The new surge should integrate the activities of three distinct U.S. actors: academia and nonprofits, government and the private sector.
U.S. civil society is moving first. The Metropolitan Museum of Art in New York is providing Iraqi curators with training and equipment for documenting antiquities in Iraqi museums. The University of Delaware and The Walters Art Museum in Baltimore are working on conservation projects in northern Iraq. The Smithsonian is initiating a program to train local antiquities staffers in “first aid”—Salih’s term—for devastated sites like Nimrud.
When this was announced in March, Mark Taplin, the acting assistant secretary for educational and cultural affairs at the U.S. State Department, noted that “time and again, we have seen how collaboration in cultural heritage protection and preservation fosters dialogue and understanding within societies under stress.”
Diplomacy is the second element. The U.S. State Department can help ensure that Iraq’s politicians deliver on the federalism promised in their constitution. The 2008 Provincial Powers Act should be implemented, so that local communities here may begin to re-grow their ancient roots with less fear of inefficiency and chauvinism from Baghdad. Archaeologists, scholars and curators headed in both directions need help with visas, with the Iraqi side needing more support under State’s existing International Visitors Leadership Program. The cultural affairs section at the U.S. Embassy in Baghdad, bringing U.S. figures from the arts and academia to Iraq, should make the Mosul area a priority. The World Monuments Fund’s Future of Babylon Project, strongly supported by the U.S. State Department and some of America’s biggest private non-profits, including the Mellon Estate and the Annenberg Foundation, has done much in southern Iraq. This should be replicated on a larger scale in the far more politically urgent northwest.
USAID, with cultural projects worldwide, should shift resources here, to the true front-of-frontlines of the security interests of the American people. The Nineveh Plain meets two of the six criteria (“exceptional testimony to a cultural tradition . . . which is living or which has disappeared” and “tangibly associated with events or living traditions . . . of outstanding universal significance”) that are sufficient for qualification for cultural UNESCO World Heritage status. The United States and allies, given the vital national-security interests at stake here, should be pushing hard for this.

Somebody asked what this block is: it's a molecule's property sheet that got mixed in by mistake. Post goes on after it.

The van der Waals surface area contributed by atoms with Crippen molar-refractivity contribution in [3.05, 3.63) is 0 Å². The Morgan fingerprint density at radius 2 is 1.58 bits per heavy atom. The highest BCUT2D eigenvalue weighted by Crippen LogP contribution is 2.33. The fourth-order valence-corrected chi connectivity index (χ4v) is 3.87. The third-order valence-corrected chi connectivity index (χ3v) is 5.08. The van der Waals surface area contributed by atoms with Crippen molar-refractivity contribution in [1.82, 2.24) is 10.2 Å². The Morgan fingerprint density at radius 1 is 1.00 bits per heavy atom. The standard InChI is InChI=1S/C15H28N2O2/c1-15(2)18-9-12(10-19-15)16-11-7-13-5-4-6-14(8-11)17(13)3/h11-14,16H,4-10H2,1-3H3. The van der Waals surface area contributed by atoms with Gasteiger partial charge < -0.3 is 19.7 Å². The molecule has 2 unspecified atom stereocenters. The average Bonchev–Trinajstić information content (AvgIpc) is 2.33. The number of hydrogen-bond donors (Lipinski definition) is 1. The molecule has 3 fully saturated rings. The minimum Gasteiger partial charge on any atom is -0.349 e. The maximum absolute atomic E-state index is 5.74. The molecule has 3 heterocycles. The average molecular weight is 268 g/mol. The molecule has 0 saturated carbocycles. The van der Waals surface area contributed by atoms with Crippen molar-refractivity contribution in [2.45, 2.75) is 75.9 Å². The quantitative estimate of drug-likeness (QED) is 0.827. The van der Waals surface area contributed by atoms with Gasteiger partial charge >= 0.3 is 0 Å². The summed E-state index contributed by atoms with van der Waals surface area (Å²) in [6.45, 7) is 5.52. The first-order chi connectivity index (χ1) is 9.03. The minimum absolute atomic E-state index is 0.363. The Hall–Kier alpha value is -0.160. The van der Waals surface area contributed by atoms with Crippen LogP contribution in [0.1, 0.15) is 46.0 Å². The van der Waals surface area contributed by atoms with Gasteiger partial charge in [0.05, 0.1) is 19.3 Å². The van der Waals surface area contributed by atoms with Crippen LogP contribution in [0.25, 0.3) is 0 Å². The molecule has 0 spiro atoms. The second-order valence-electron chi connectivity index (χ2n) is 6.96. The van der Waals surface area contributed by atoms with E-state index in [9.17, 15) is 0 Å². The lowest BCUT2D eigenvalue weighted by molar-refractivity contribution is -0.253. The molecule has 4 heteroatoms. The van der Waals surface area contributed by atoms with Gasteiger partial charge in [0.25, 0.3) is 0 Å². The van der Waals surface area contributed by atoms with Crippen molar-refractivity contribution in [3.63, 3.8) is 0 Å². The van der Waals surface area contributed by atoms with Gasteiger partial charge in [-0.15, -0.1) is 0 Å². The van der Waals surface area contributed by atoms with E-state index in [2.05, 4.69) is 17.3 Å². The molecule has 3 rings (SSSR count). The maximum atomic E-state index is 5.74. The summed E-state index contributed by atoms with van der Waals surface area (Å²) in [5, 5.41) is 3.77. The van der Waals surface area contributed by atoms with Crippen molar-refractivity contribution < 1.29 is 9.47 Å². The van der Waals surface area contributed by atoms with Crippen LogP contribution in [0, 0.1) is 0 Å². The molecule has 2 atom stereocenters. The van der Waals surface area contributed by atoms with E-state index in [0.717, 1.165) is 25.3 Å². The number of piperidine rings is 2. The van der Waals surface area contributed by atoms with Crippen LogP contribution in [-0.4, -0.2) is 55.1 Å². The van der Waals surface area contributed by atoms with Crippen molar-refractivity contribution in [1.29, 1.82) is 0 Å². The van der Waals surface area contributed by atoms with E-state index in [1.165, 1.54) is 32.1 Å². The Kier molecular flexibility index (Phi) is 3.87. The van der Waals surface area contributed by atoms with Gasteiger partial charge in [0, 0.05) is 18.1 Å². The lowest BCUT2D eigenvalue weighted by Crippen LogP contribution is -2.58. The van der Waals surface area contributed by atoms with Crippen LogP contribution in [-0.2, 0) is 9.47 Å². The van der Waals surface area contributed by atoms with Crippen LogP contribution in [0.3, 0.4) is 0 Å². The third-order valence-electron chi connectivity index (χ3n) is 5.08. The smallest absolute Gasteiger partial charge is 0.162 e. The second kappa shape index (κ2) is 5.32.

U.S. diplomacy must also exert pressure on Lebanon and Turkey, the two principal conduits for looted Iraqi antiquities—and the Gulf countries where the loot is bought—to stop this illegal trade. Meanwhile our Baghdad embassy is the largest on earth. Given that Nineveh was the first Iraqi province for ISIS to enter, and will soon be the last for it to leave, a small State/USAID team working on coordination and branding of the Nineveh Province cultural heritage surge will have a strong multiplier effect. Critically, the United States has the influence in Iraq to ensure that the State Board of Antiquities and Heritage never again rests in sectarian hands.
The third leg of the new surge strategy is Corporate USA. Many of America’s largest companies see the value of a growing market with thirty million consumers, and most are members of the American Chamber of Commerce in Iraq. The local Pepsi operator’s new facility outside Baghdad is the largest bottling plant in the Middle East. Additionally, Boeing and General Electric have signed some of their largest contracts anywhere, ever, in Iraq over the last few years. Bellying up once more to Iraq’s epic oil trough, American business needs nonsectarian, national, long-term ways to be seen as giving back.
ExxonMobil, which has a $50 billion contract in the south near Basra, operates legal but controversial fields in the Kurdish north—a constitutionally unhelpful position best mitigated via conspicuous support for unifying institutions. Last year Britain’s BP earned kudos by restoring the Basra Museum. The Mosul Museum is a wreck today, but, according to Salih, only about 15 percent of its best items have been looted or destroyed. It would be a perfect place for ExxonMobil to start.
Bartle Bull sits on the Visiting Committee of the Metropolitan Museum of Art’s Department of Ancient Near Eastern Art. His next book is a history of Iraq. He is a founder of NGP, Iraq’s leading merchant bank.